Can you guarantee that the completed building will match the performance predicted by the analysis in its day-to-day operations?
No we can't guarantee that the completed building will match the performance predicted by the analysis in its day-to-day operations. This is because there's a lot of uncertainty in the energy model and a lot of broad generalizations used to create a relatively accurate prediction of energy usage.
For instance, the weather files often used in energy models are actual weather data from a historical, representative year. Day-to-day weather will greatly affect things like lighting and HVAC in the building. So, even though the energy model may give us a good energy usage model for a typical year, it doesn't necessarily translate well to a specific day.
Another important uncertainty is human behavior. In buildings, energy usage is highly dependent on occupants' usage (after all the building is used by occupants). What habits and behaviors these occupants exhibit will greatly change the building's energy usage. Occupants might use the building 16 hours a day when we only account for 12 hours. Occupants might decide to use their clunky, old appliances or leave their desktop monitors on all night. These things are not entirely predictable, and also, to some extend, outside the designer's control.
When choosing settings for each of the building performance factors, should you always choose the setting that gives the absolute lowest predicted energy use?
No, you should not always choose the setting that gives the absolute lowest predicted energy use because you have to account for the realities of initial capital costs and human behavior. Generally speaking, upgrading the energy efficiency of a building requires some sort of initial capital cost, and as the building gets more efficient, there are diminishing marginal returns to each dollar spent on energy efficiency. Thus, as a designer/owner/builder team, part of our job is to see where the future energy savings make sense with this initial cost.
In addition, sometimes, the design goals of the building are just unrealistic with the way humans will use the building. A lot of this can be fixed with automation (like with occupancy sensors), but there is still some major uncertainty with how humans will use the building.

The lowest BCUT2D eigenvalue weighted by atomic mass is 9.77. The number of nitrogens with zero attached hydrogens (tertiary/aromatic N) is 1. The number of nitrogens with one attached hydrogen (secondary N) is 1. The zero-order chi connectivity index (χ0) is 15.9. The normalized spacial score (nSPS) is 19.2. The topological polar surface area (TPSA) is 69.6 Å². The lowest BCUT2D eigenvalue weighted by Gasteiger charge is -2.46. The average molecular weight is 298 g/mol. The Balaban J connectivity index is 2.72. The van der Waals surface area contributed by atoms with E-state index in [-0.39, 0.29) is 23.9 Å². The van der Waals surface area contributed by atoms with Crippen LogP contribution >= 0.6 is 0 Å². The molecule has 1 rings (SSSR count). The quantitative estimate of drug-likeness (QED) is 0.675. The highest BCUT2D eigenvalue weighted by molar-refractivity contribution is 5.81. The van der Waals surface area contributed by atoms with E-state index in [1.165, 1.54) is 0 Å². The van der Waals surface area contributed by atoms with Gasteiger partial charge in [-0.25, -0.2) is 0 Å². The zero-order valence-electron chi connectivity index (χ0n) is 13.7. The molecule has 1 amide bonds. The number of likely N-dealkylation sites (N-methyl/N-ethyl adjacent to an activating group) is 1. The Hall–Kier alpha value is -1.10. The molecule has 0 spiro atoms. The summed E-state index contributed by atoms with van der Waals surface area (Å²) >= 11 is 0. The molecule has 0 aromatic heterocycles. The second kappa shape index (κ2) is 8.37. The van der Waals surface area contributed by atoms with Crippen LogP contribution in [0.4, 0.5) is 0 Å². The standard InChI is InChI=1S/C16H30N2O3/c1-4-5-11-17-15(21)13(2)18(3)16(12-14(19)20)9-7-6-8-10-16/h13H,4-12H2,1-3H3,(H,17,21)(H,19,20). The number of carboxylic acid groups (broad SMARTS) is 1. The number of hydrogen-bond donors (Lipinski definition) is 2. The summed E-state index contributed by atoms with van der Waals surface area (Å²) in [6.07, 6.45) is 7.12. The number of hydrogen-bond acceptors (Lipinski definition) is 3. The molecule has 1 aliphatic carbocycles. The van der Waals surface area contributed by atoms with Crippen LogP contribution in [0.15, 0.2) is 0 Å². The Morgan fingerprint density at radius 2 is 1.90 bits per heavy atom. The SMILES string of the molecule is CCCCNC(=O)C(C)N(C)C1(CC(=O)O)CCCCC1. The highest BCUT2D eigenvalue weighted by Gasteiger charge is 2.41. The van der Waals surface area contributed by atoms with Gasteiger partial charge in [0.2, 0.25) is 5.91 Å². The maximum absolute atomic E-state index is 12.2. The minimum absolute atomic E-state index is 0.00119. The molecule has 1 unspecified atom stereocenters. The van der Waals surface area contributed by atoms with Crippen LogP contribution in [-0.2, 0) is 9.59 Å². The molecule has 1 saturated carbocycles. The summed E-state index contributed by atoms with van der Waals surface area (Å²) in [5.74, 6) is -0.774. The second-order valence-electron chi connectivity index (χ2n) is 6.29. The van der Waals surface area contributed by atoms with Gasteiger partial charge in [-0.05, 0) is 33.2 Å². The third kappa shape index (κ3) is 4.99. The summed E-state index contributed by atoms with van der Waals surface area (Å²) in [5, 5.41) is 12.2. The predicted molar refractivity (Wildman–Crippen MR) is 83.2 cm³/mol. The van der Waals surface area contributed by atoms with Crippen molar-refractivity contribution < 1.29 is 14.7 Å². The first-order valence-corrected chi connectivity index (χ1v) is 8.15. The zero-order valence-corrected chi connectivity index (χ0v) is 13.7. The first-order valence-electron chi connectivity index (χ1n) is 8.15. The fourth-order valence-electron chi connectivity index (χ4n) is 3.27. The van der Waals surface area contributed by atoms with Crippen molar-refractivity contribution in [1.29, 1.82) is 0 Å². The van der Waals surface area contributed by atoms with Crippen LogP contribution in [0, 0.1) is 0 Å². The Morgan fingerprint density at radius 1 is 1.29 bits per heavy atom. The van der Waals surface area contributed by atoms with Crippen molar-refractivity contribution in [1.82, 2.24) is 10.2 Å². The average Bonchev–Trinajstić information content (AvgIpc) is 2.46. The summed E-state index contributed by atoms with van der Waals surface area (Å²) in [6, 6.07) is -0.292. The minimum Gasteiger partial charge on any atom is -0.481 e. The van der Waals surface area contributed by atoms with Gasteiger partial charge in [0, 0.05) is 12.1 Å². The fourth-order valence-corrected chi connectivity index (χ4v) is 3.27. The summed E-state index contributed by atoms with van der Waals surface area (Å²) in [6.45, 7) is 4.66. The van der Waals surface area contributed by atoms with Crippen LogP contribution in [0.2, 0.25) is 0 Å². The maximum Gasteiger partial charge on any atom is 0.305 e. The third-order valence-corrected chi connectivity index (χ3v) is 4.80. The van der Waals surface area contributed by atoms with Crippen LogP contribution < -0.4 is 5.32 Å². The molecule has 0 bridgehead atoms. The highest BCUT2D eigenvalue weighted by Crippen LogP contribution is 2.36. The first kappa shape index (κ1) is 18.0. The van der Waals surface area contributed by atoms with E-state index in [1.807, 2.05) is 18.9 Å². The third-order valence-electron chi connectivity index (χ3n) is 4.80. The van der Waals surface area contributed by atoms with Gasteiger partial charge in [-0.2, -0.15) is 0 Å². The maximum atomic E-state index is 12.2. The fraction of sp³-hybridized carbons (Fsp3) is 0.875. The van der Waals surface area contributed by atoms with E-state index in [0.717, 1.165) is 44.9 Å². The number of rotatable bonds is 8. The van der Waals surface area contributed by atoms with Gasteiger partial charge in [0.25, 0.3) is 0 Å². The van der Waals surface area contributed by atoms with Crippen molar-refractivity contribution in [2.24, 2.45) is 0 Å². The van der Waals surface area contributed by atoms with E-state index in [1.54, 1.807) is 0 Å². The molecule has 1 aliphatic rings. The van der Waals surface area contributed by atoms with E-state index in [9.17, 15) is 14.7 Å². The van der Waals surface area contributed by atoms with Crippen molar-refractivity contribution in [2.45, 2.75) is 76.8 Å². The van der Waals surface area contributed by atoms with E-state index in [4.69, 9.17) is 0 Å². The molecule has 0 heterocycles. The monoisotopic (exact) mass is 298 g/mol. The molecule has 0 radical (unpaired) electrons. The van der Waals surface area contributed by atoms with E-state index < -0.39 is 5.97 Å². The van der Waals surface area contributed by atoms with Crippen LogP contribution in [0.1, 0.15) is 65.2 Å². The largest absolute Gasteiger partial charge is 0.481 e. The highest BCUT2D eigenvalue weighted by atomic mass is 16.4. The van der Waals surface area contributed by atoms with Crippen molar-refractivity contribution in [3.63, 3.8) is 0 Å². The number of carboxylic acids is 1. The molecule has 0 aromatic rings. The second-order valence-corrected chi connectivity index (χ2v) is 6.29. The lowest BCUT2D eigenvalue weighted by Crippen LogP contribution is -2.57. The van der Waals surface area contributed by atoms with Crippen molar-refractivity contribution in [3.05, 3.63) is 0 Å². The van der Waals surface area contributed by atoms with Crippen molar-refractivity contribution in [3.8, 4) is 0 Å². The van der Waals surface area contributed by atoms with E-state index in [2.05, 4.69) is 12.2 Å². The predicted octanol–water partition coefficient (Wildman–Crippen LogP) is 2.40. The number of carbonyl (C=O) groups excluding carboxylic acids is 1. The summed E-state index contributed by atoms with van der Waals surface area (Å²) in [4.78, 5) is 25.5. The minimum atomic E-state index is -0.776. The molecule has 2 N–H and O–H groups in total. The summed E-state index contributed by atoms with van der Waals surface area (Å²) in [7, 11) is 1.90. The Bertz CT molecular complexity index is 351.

How can you use Insight feedback to make design choices regarding materials, lighting, PV, etc.?
4D simulations are often used to show the construction sequence for an entire project, but shorter simulations that focus on a specific period of time are also useful.
Often, as a project approaches a stage of construction, that specific stage will be more thoroughly flushed out such that the designer, owner, and builder all know what's going on. This helps managers give clearer instructions to subcontractors and keep the project on schedule. Because there's all an immediacy to the plans at this stage, there is a much lower chance that such plans will not be realized and thus, more detail can be added to the simulation. Such a simulation could also demonstrate the errors in the initial schedule and any conflicts that were not first foreseen.
A detailed simulation could also be helpful for a particulate phase of construction that requires specialized equipment or has very detailed or confusing designs. I remember working for SFMTA on a construction site, and there was one particular building element that was giving everyone an enormous headache. The element was simultaneously ambiguous, unsafe, and unbuildable; thus, this portion was modified nearly thirty times before the final design was built on site. While a Revit model would have likely solved any design conflicts, a 4D model would have shown if it was buildable.
What level of detail should be included in a 4D simulation?
- Should you include all of the elements in the building model?
How can the feedback shown in a 4D simulation help you to optimize the project schedule?
- What are the main benefits of linking model elements to the project schedule?
How can model-based quantity takeoff improve the design process?
How can designers improve their designs using the information provided by preliminary estimates of the cost of building their design ideas?